Origen Sorry some words fell out. That should have read: You said in an earlier post that I ‘read into the text rather than reading it’. I think the opposite is true; all of the alternative readings you and William have provided have required ideas to be read in to the passage, e.g.: ‘prison’ is a symbol for the body, when it always denotes a place of spiritual punishment; the ‘spirits’ in 1 Peter 3:19 are fallen angels when it does not mention angels at all; fallen angels disobeyed at the time of Noah when the Bible only mentions human disobedience at that time; 1 Peter 3:22 means ‘fallen angels’ when it only mentions ‘angels’; and, 1 Peter 4:6 means ‘the now dead’ when it only refers to ‘the dead’. Robert
  9. Robertus

    Romans 5:18, 19

    Origen We appear to be on diminishing returns here. So I’ll move on shortly and create a string to discuss just one more passage. I just pause to comment on a couple of things. I didn’t understand your challenge to produce a Greek grammar that supports the view that καί should be translated as ‘even in 1 Peter 3:19. I’ve given you umpteen mainstream translations backed by a myriad of biblical scholars, which supports that view. I've no doubt that several of these scholars have written Greek grammars and not just read them. You said in an earlier post that ‘read into the text rather than reading it’. I think the opposite is true; all of the alternative readings have required ideas to be read in to the passage, e.g.: ‘prison’ is a symbol for the body, when it always denotes a place of spiritual punishment; the ‘spirits’ in 1 Peter 3:19 are fallen angels when it does not mention angels at all; fallen angels disobeyed at the time of Noah when the Bible only mentions human disobedience at that time; 1 Peter 3:22 means ‘fallen angels’ when it only mentions ‘angels’; and, 1 Peter 4:6 means ‘the now dead’ when it only refers to ‘the dead’. Robert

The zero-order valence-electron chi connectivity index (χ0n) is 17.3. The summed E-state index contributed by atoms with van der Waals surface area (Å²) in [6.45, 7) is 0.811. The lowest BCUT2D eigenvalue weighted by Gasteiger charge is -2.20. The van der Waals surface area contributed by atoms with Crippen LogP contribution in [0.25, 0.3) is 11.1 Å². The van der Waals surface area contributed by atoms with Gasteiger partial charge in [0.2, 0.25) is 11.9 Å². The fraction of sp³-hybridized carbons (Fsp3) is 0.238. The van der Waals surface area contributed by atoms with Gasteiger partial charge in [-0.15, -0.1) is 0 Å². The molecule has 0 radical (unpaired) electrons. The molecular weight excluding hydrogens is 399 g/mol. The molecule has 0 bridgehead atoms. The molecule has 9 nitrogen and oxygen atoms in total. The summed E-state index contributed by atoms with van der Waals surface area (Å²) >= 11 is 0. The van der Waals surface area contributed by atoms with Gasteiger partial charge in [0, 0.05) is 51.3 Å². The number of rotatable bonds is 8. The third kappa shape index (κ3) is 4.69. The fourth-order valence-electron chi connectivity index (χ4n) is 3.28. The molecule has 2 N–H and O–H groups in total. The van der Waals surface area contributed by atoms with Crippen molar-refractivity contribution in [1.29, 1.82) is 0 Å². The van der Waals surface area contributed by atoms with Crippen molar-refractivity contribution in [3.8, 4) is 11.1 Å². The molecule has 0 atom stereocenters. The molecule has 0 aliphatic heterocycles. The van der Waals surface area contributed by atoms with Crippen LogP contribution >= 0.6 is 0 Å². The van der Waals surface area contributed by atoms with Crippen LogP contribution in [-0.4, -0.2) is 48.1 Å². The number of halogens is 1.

10. Robertus

    Romans 5:18, 19